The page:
John Johnson’s son, Robert, is a familiar name from the English early Renaissance. The father’s work appears more rarely; a real case of wrongful neglect if A Pavin by Mr. Johnson is representative of his output. Both this dance and his Walsingham setting (where the melody gains a few feet – or so it seems) show an appealing control of emotional output, devoid of abrupt splurges but all of a piece, the pavane a model of quiet deliberation. I’m not really convinced about the inclusion of the Netherlands writer Gregorius Huwet in this collection; the grounds are that he almost certainly met Dowland during the latter’s visit to Germany in 1594, and his Galliarde Monsieur Gregorij is thematically akin to Walsingham and may have influenced the English composer’s own galliard on the tune (or vice versa). Preceding this effort comes Huwet’s Fantasia Gregorij. Is this the one that Dowland organized into his Varietie of Lute Lessons? It doesn’t agree with the score I have, as well as being less fitful in the sense of having fewer elaborate decorative devices. You can find traces of Walsingham in Huwet’s dance which is more assertive than any of the English translations of the tune we have heard so far. Hodgson gives the piece an appropriate firmness of delivery, heightened by a certain stridency in the top line.

The trio of Collard works begins with an unspecified pavan; one of the CD’s more substantial tracks, it maintains the optimistic tone set by its immediate Huwet predecessors with some surprises that aren’t adventurous but more quirky. Even in its minor mode, this set of pages reveals a light emotional band-width sustained across its canvas. Next, The Maye Galliard begins with involving energy and revisits the energy along its path, despite two phases where the rhythmic certainty falters; Hodgson gets all the notes out but it would have been more satisfying if the pace had remained consistent. As for the Walsingham variations by Collard, these come across clearly enough; the player does display a tendency to decelerate at the end of a segment, particularly if semiquaver runs appear.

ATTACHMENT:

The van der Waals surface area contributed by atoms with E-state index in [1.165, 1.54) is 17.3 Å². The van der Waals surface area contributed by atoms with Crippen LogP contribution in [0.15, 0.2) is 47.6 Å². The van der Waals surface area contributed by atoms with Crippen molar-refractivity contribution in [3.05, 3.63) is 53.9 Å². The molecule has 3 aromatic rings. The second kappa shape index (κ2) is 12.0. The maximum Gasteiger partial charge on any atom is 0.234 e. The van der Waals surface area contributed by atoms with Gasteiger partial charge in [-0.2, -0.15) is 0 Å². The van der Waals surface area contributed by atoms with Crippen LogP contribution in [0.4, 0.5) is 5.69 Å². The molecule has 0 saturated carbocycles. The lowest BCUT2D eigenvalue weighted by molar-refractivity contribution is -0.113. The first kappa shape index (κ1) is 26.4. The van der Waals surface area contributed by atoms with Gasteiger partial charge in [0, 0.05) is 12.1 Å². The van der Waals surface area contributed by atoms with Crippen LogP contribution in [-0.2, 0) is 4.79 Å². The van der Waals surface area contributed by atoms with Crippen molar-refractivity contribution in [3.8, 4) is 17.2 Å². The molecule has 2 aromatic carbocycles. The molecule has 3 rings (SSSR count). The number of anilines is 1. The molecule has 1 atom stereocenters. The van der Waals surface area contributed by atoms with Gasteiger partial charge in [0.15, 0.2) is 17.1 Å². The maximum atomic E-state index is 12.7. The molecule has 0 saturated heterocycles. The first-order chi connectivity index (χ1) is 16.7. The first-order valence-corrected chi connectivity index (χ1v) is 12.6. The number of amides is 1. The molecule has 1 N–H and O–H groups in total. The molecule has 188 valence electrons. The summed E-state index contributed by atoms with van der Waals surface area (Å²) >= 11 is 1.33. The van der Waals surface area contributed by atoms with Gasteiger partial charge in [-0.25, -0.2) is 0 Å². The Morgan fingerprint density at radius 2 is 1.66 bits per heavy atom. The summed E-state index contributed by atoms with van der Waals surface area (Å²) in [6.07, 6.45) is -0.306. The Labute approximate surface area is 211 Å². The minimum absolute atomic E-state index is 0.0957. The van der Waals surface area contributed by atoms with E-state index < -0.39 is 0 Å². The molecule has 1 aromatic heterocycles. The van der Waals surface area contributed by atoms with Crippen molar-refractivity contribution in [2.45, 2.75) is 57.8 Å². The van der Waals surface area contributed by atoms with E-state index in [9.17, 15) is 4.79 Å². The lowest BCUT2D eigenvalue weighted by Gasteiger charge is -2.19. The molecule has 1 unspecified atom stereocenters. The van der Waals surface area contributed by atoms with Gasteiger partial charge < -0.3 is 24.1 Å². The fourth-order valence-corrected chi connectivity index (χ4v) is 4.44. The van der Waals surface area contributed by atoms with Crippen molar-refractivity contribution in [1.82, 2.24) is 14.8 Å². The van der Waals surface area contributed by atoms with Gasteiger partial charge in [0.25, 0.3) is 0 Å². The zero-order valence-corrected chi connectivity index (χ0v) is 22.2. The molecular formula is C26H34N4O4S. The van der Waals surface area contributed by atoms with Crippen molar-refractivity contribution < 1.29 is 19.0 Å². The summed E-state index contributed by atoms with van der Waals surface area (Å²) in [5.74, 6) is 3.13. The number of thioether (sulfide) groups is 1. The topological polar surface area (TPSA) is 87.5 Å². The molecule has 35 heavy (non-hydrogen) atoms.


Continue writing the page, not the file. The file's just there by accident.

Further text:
Anthony Holborne’s exposure here comprises three pieces, two of them a little over a minute long. As it fell on a Holly Eve (the second-shortest track here) is a neat, slightly catchy tune with two bars of sentence-ending ornamentation that doesn’t quite convince. The Walsingham comprises a sporadically rich-chorded version of the original melody with the second half repeated; Hodgson handles it with almost exaggerated care. As for the Jest solo, this also begins bravely, as with the previously-heard galliards. But its semiquaver runs are a mixed bag, some fluid while others labour.